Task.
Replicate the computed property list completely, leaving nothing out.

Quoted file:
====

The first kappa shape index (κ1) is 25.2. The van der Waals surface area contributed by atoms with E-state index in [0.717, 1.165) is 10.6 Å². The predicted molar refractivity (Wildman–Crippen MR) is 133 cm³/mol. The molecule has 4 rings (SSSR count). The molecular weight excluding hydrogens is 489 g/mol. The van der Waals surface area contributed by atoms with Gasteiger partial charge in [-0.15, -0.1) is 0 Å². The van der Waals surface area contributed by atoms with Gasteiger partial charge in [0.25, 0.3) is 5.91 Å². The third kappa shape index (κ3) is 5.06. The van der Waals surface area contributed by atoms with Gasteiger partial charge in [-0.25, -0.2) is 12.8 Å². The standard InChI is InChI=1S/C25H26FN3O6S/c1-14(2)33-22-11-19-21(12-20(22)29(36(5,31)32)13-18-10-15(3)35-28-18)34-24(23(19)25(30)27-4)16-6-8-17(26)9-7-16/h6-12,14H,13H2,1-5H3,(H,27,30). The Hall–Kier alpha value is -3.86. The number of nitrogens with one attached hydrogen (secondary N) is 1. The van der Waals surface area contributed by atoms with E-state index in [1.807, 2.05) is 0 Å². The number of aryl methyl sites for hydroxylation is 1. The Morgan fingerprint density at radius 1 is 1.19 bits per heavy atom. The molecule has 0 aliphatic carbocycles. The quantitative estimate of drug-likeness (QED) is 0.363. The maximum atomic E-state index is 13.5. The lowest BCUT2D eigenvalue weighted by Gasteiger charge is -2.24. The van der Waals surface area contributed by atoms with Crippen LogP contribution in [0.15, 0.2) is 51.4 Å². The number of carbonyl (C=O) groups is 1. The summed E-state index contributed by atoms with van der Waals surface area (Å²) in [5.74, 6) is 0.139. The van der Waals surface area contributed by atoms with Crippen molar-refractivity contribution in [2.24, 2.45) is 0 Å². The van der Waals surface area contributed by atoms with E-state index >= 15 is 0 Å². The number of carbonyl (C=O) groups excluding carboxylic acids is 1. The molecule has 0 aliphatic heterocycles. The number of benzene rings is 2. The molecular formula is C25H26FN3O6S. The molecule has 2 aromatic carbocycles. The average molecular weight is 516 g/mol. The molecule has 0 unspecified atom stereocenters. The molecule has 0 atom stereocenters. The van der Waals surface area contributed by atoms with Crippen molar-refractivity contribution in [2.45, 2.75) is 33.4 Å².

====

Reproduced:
The first kappa shape index (κ1) is 25.2. The van der Waals surface area contributed by atoms with E-state index in [0.717, 1.165) is 10.6 Å². The predicted molar refractivity (Wildman–Crippen MR) is 133 cm³/mol. The molecule has 4 rings (SSSR count). The molecular weight excluding hydrogens is 489 g/mol. The van der Waals surface area contributed by atoms with Gasteiger partial charge in [-0.15, -0.1) is 0 Å². The van der Waals surface area contributed by atoms with Gasteiger partial charge in [0.25, 0.3) is 5.91 Å². The third kappa shape index (κ3) is 5.06. The van der Waals surface area contributed by atoms with Gasteiger partial charge in [-0.25, -0.2) is 12.8 Å². The standard InChI is InChI=1S/C25H26FN3O6S/c1-14(2)33-22-11-19-21(12-20(22)29(36(5,31)32)13-18-10-15(3)35-28-18)34-24(23(19)25(30)27-4)16-6-8-17(26)9-7-16/h6-12,14H,13H2,1-5H3,(H,27,30). The Hall–Kier alpha value is -3.86. The number of nitrogens with one attached hydrogen (secondary N) is 1. The van der Waals surface area contributed by atoms with E-state index in [1.807, 2.05) is 0 Å². The number of aryl methyl sites for hydroxylation is 1. The Morgan fingerprint density at radius 1 is 1.19 bits per heavy atom. The molecule has 0 aliphatic carbocycles. The quantitative estimate of drug-likeness (QED) is 0.363. The maximum atomic E-state index is 13.5. The lowest BCUT2D eigenvalue weighted by Gasteiger charge is -2.24. The van der Waals surface area contributed by atoms with Crippen LogP contribution in [0.15, 0.2) is 51.4 Å². The number of carbonyl (C=O) groups is 1. The summed E-state index contributed by atoms with van der Waals surface area (Å²) in [5.74, 6) is 0.139. The van der Waals surface area contributed by atoms with Crippen molar-refractivity contribution in [2.24, 2.45) is 0 Å². The van der Waals surface area contributed by atoms with E-state index >= 15 is 0 Å². The number of carbonyl (C=O) groups excluding carboxylic acids is 1. The molecule has 0 aliphatic heterocycles. The number of benzene rings is 2. The molecular formula is C25H26FN3O6S. The molecule has 2 aromatic carbocycles. The average molecular weight is 516 g/mol. The molecule has 0 unspecified atom stereocenters. The molecule has 0 atom stereocenters. The van der Waals surface area contributed by atoms with Crippen molar-refractivity contribution in [2.45, 2.75) is 33.4 Å².